On November 3rd, Chrystia Freeland, Deputy Prime Minister and Minister of Finance, released the 2022 Fall Economic Statement. More than any other such mid-year update in recent memory, the sustainability and clean technology communities keenly watched as this statement was delivered. It did not disappoint.
The statement outlined several initiatives that will support Canada’s greener future, including three refundable investment tax credits that will significantly lower the barriers to adoption of clean technologies that require significant capital investment.
These three investment tax credits, one for Carbon Capture, Utilization and Storage, one for Clean Technologies, and one for Clean Hydrogen provide companies with a refundable credit of up to 60 percent, 30 percent, and 40 percent of capital costs, respectively, with various factors that modify those amounts. This means that, like refundable SR&ED tax credits, companies can receive cash back when they file their taxes and claim these tax credits.
Yes, it is worth repeating: the purchaser of these assets gets cash back regardless of their taxable status. This was something that CleanTech North, the Canada Cleantech Alliance and its members advocated for aggressively, with great support from the Smart Prosperity Institute.
It’s clear that, following the adoption of the Inflation Reduction Act in the United States, the Canadian government saw a need for a competitive clean technology tax credit.
Unlike the SR&ED, which is based on the experimental R&D costs and overhead companies incur, these investment tax credits are generated based on the capital cost of investing in the technologies associated with these areas of cleantech. This is a major shift which should result in clean technologies being rapidly adopted, ideally those developed by Canadian companies. The Investment Tax Credit for Clean Technologies alone is expected to generate $6.7 billion in credits over five years, starting in 2023-24, reducing the cost of adopting clean technology and improving the return on investment for the same.
It is certainly clear that, following the adoption of the Inflation Reduction Act in the United States, the Canadian government saw a need for a competitive clean technology tax credit to help level the playing field.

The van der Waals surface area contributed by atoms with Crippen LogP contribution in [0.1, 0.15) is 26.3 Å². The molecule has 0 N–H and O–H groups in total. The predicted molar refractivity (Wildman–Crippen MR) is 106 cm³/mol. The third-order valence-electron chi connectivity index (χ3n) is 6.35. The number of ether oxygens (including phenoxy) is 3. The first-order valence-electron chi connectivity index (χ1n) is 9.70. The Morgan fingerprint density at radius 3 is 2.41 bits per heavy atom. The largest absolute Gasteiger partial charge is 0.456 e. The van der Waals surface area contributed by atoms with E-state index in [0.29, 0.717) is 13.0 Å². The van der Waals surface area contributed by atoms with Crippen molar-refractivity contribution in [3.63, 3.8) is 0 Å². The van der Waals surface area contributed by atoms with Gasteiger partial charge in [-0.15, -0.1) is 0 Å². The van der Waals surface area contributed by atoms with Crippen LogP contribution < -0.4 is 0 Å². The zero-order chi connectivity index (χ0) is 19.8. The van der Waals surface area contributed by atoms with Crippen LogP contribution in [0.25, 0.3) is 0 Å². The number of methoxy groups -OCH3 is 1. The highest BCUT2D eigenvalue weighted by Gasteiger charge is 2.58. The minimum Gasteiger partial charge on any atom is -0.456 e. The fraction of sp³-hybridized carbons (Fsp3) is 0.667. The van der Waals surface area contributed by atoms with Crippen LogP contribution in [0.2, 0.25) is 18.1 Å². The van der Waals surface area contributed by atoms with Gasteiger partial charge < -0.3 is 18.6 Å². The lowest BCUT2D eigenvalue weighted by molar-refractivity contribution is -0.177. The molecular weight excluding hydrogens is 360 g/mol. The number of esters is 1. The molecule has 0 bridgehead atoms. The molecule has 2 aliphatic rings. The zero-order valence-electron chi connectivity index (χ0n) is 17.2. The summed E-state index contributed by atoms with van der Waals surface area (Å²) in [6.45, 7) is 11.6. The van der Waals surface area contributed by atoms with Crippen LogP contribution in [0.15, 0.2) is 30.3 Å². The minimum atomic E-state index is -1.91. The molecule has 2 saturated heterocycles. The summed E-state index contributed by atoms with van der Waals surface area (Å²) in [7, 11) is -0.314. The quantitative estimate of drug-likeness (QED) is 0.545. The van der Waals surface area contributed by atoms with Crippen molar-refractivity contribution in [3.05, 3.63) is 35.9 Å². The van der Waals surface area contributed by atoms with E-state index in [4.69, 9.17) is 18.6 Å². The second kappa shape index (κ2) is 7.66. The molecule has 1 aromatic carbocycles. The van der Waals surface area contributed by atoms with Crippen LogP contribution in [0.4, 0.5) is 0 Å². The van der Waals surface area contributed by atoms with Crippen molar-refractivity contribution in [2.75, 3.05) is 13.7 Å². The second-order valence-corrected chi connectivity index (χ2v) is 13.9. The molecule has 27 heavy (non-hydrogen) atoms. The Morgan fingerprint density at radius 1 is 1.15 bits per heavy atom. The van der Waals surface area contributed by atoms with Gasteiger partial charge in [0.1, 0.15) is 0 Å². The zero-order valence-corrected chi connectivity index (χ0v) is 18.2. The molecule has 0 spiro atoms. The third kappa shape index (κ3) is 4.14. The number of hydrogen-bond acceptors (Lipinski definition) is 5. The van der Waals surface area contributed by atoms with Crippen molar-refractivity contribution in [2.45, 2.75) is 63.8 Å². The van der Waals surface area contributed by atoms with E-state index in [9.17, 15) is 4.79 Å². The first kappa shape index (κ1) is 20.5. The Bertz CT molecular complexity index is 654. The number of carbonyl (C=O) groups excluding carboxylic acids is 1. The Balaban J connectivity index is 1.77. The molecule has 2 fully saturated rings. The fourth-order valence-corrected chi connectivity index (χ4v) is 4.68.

Many will point out that an announcement is a long way from a structured, implemented, and functional tax credit program. They would be entirely correct to say so, as there is no shortage of examples of policy announcements that do not materialize, or if they do, do so in a way that limits their impact and effectiveness.
With the competitive pressure of the US Inflation Reduction Act at play combined with the increasingly present impacts of climate change in Canada and around the world, the Canada CleanTech Alliance, CleanTech North and the Ontario Clean Technology Industry Association all expect these programs to be implemented quickly.
The Carbon Capture, Utilization and Storage credit program is the most advanced, with draft legislative proposals for the Income Tax Act having been made already. As for the credit for Clean Technologies and Clean Hydrogen, these credits are to be available based on eligible investments made as of the day of Budget 2023.
What does that mean for cleantech companies and those that may purchase their technologies to mitigate their carbon footprint? It means that the next few months will be critical and cleantech companies will need to monitor the legislative changes closely. The nature of the legislation could impact the business models of companies and we may see the rise of ‘Cleantech Hardware-as-a-Service’. We will also likely see cleantech companies going to great lengths to shore up their financial position, working with partners like RBCx and Venbridge that can help soothe the cash flow pain created by tax credits and addressing working capital needs, in similar ways that they do with SR&ED and other programs. We will also likely see companies working to strengthen their supply chains to ensure that they can meet the expected demand that these investment tax credits could create.
Whatever the case may be, with these credits announced, Canada has taken a step in the right direction, toward our cleaner, greener future.
Do we have all of the policies we need to help us achieve our net zero targets and see Canadian cleantech companies deliver their excellent solutions? No, there is a long way to go. The Inflation Reduction Act has lots of production tax credits to reward the production of clean technologies in the US. If we want our Canadian companies to fully leverage the economic development opportunities of this transition we will need to level the field further for this and other initiatives. This is, however, a first step—one of many more that must follow—to enable the production and adoption of clean technologies to mitigate the disastrous consequences of climate change.
Bryan Watson—Bryan Watson is a Managing Director of CleanTech North, Founding Director of the Ontario Clean Technology Industry Association and SVP at Venbridge. He is also involved in angel investment and venture capital, finance, SR&ED, eSports and more.
Peter McArthur—Peter is VP & National Cleantech Lead at RBCx, where he works with a team of cleantech specialists coast to coast in Canada helping cleantech companies of all sizes to grow and scale. The opinions expressed herein are personal and may not represent the opinion of RBC. Peter is also the founding Chair of the Ontario Clean Technology Industry Association and a board member of the Canada Cleantech Alliance.
Feature image courtesy Unsplash.
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